A recent New York Times report reveals that government oversight of long-term care facilities is deeply troubled. Inspection of rehabilitation facilities is inadequate, and we, the public, had best not rely on reporting inspection results.
If your loved one needs more care than can be provided at home and trying to find a facility, be sure to do your due diligence. Visit the facility, talk to doctors, get references, and do everything you can to gather your data in deciding whether you would feel comfortable placing your elder there.
You may have seen the rating system provided by the Centers For Medicare and Medicaid Services (CMS). CMS awards stars to healthcare facilities on “Care Compare.”
The stars are intended to help you make informed decisions. The more stars, the better the facility is supposed to be. However, the website also advises that in addition “to reviewing the information here, you should talk to your doctor, social worker, or other health care providers when choosing a provider.”
That is for sure. The New York Times report, published on December 10, 2021, is titled “How Nursing Homes’ Worst Offenses Are Hidden From the Public.” The report documents how federal and state investigators failed to record some severe nursing-home infractions – including abuse, neglect, over-medication, and endangerment of residents. If violations were cited, and even if they were upheld in a secret appeals process where only unopposed nursing homes are permitted to make their case, the stars on the “Care Compare” site did not reflect the proven violations. Some facilities with serious violations retained their glowing reviews regardless.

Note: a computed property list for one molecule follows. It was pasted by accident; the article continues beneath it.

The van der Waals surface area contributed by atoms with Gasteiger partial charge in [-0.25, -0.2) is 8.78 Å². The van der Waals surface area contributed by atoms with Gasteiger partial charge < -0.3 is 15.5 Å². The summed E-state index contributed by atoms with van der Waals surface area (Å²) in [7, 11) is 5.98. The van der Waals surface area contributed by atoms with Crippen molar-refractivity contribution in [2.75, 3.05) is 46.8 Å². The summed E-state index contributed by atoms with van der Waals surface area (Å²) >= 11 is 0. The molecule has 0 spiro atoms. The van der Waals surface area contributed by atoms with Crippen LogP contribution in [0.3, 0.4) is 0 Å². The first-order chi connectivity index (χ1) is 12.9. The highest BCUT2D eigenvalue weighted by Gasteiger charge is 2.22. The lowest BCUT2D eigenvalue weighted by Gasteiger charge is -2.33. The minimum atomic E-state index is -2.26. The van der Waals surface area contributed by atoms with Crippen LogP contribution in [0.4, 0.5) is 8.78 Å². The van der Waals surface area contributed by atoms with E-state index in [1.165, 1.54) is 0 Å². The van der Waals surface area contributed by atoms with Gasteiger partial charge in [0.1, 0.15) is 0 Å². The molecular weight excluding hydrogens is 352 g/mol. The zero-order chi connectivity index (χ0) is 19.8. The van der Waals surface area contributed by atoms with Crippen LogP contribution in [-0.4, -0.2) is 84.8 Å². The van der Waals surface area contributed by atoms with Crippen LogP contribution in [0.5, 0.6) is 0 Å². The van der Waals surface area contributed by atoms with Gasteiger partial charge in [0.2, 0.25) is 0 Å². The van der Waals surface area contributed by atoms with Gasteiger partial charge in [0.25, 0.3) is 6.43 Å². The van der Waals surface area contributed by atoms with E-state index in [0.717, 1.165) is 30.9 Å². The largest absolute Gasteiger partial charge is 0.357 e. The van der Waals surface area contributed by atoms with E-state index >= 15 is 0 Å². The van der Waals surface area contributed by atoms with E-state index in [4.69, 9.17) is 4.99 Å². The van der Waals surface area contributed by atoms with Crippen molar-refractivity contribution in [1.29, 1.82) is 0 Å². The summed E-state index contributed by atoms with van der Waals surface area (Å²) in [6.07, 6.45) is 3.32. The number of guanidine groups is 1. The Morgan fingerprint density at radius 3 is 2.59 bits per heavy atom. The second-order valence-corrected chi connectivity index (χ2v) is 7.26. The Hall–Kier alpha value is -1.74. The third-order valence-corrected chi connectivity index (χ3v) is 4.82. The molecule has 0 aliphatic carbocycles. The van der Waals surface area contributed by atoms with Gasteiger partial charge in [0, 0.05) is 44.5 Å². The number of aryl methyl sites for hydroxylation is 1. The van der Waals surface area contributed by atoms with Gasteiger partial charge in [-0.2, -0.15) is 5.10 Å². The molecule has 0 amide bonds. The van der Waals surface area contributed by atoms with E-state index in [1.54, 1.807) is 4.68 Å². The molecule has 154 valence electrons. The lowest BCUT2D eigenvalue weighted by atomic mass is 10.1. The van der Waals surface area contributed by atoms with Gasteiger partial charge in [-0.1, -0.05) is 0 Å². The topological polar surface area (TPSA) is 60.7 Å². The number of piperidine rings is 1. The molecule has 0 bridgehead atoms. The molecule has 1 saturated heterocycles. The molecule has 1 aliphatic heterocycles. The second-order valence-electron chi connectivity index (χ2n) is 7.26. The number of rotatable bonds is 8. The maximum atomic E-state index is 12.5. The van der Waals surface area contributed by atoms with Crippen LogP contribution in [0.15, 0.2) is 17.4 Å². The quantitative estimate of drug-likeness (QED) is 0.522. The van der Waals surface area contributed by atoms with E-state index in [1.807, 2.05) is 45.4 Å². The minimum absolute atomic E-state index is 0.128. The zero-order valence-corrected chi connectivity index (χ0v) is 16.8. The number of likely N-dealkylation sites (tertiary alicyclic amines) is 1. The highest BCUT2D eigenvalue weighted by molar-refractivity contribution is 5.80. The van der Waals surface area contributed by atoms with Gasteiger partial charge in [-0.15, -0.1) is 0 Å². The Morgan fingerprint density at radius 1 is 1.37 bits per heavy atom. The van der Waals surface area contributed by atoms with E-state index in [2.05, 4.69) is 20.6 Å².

The “Care Compare” star ratings are highly consequential to the nursing homes’ balance sheets. As the Times reports, there is a link between the number of stars awarded to a facility and the facilities’ profits. In other words, the public relies on the stars, but visitors to the site have no way of knowing whether the stars do reflect the state of affairs at the facility.
New legislation may help. The Nursing Home Improvement and Accountability Act was introduced in August 2021 by Senate Finance Committee Chair Ron Wyden (D-OR) and several other Democrats. Wyden’s bill aims to improve the quality of care and the oversight system for those facilities receiving government funds. The bill is in the first stage of the legislative process at writing.
Of course, given a choice, most people would rather stay at home if possible. That option, too, however, is plagued with problems. Government money available for in-home care is presently stretched very thin. Thousands of elders are on waiting lists to receive funds through various programs. Care workers are among the lowest-paid in the nation. The standard of care inevitably suffers.
The “Build Back Better” package, currently proposed by the Biden administration, has been slashed during negotiations in Congress. However, the current funds under discussion, $150 billion for elder care, would be a significant first step toward improving the outlook for so many who need support and health care at home.
Congress is also considering extending a tax-relief provision that is presently contained in the covid-stimulus package, the American Rescue Plan, which passed in March 2021. The ARP provision permits tax deductions of $4,000.00 in care expenses per dependent for low- and middle-income families.
Some help for home care has already arrived with the ARP tax relief, and more may become. But if your elder needs more-intensive care in a facility, caveat emptor – and contact your representatives in Congress. The nursing-home improvement bill has a long way to go before it becomes law.